The Press Association is reporting that the Conservative leader has repeated his call for the Human Rights Act to be scrapped and replaced with a British Bill of Rights.  Interviewed by BBC radio in the West Midlands he accused Labour of being "blind" to the HRA’s failings.  Speaking after yesterday’s news that the HRA would prevent Learco Chindamo, the killer of headmaster Philip Lawrence, from being deported, Mr Cameron said:

"The fact that the Human Rights Act means he cannot be deported flies in the face of common sense.  It is a shining example of what is going wrong in our country. He is someone who has been found guilty of murder and should be deported back to his country… what about the rights of Mrs Lawrence or the victim?"

The Government has decided to appeal against the Chindamo verdict.

Open Europe Director Neil O’Brien has warned that EU plans for harmonisation of justice will only increase the extent of public powerlessness over justice issues:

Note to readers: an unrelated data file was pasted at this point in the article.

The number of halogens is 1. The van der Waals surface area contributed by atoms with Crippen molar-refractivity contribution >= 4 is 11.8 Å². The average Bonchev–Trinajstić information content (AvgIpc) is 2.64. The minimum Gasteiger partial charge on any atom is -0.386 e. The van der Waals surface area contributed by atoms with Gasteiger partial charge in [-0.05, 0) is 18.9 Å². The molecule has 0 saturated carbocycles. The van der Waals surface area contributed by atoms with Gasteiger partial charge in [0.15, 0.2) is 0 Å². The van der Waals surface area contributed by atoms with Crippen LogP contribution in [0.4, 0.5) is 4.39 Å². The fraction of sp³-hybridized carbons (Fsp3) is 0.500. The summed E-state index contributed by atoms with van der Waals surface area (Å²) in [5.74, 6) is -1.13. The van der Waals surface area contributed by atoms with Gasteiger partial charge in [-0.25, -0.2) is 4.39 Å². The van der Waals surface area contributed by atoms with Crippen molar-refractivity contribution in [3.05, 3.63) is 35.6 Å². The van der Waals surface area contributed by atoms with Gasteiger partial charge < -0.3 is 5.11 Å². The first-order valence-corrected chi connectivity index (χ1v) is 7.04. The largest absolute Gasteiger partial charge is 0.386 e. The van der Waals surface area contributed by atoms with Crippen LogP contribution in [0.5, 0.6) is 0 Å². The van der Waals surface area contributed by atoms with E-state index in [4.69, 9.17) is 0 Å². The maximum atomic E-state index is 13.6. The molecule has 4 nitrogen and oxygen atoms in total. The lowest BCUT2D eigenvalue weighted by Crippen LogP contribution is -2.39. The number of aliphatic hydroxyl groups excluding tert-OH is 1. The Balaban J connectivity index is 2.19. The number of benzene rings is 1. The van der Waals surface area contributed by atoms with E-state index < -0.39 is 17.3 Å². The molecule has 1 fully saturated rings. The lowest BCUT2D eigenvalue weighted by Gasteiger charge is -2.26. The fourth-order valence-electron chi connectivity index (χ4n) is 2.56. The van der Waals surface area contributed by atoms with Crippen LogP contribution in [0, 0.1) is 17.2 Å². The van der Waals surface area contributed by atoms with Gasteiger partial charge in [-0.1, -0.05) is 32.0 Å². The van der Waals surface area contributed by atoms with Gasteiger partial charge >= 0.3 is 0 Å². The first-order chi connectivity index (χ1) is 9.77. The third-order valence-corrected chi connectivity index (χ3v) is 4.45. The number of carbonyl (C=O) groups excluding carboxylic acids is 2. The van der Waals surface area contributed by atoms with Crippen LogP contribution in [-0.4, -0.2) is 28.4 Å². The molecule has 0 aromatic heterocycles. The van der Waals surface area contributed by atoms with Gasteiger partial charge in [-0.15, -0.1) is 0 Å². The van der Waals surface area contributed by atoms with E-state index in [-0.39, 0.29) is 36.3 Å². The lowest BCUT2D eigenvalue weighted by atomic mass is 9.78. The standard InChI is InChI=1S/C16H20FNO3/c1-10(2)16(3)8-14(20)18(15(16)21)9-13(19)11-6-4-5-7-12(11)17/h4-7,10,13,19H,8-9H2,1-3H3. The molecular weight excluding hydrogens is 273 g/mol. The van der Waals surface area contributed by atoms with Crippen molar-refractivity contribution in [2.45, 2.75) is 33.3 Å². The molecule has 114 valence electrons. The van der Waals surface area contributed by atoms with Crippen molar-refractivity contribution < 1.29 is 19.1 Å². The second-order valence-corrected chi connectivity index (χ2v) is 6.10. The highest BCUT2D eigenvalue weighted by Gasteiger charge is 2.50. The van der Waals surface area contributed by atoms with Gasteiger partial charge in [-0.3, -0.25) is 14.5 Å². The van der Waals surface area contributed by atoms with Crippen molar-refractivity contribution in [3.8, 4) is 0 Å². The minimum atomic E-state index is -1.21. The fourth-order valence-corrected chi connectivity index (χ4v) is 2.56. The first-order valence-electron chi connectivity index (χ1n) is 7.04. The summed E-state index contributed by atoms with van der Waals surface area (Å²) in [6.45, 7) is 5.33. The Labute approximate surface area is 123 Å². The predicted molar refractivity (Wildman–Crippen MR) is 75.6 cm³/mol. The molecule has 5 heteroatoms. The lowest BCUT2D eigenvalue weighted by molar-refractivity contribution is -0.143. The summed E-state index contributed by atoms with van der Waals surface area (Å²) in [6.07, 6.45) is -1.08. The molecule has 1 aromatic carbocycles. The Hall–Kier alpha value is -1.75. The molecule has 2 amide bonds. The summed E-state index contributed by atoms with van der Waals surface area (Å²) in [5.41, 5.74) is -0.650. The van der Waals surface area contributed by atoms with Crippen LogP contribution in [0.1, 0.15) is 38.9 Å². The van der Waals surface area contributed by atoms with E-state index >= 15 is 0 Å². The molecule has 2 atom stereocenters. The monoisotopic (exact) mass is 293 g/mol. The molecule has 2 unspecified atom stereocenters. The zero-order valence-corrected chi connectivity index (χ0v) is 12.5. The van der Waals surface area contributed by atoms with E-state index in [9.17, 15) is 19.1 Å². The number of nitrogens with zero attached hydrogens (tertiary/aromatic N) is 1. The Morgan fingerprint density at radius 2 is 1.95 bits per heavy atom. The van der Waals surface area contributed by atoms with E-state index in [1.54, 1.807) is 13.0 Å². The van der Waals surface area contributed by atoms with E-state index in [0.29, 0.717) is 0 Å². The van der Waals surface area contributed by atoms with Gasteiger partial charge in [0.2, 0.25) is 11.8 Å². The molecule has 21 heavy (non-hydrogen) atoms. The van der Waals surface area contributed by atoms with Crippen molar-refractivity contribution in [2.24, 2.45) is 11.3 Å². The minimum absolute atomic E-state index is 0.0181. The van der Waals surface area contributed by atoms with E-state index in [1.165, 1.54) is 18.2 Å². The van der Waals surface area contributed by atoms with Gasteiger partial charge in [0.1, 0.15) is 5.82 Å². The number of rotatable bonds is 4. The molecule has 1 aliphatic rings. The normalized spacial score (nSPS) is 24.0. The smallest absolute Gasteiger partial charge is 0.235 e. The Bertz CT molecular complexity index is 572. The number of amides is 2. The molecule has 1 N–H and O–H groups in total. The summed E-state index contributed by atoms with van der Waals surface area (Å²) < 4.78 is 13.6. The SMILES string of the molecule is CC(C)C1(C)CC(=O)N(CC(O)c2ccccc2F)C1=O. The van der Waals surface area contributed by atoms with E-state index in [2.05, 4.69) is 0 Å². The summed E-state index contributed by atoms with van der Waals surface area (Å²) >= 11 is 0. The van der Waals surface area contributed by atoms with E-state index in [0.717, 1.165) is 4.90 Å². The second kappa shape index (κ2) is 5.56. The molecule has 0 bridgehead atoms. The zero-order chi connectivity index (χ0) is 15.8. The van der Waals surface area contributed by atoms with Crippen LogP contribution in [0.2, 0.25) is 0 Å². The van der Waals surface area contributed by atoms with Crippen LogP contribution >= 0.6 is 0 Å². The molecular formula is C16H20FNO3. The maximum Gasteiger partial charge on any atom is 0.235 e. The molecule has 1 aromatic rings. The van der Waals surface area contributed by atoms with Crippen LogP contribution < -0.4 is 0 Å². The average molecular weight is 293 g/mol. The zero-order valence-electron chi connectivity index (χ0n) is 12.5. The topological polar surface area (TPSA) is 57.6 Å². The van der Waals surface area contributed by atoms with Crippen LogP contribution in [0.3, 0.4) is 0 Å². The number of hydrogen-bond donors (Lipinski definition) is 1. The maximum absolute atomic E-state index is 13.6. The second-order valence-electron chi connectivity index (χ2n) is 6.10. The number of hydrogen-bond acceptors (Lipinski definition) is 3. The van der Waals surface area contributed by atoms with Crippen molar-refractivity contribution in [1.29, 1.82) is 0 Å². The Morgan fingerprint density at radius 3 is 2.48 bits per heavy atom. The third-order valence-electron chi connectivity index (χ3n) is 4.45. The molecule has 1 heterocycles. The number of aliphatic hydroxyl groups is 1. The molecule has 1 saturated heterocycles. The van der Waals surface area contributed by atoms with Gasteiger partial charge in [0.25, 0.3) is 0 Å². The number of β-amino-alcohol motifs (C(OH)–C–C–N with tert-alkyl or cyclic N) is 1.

“This ruling is the thin end of a very long wedge.  Harmonisation of justice and home affairs laws will throw up more and more cases in which politicians are powerless to act in cases where most of the public expect them to.  The Government tend to dismiss concerns about harmonisation of justice and home affairs law as ‘scaremongering’.  But the reality is that there really is a tension between the development of EU criminal law and the public’s desire for accountability in this area.  While majority voting and harmonisation might be appropriate for product standards in the single market, they are inappropriate in home affairs and criminal law.  The Government appears to be in denial about what they have signed up to.  The next phase of harmonisation under the constitutional treaty would take justice and policing further out of the control of ordinary voters.  It would mean more power for EU judges who cannot be held accountable to anyone.”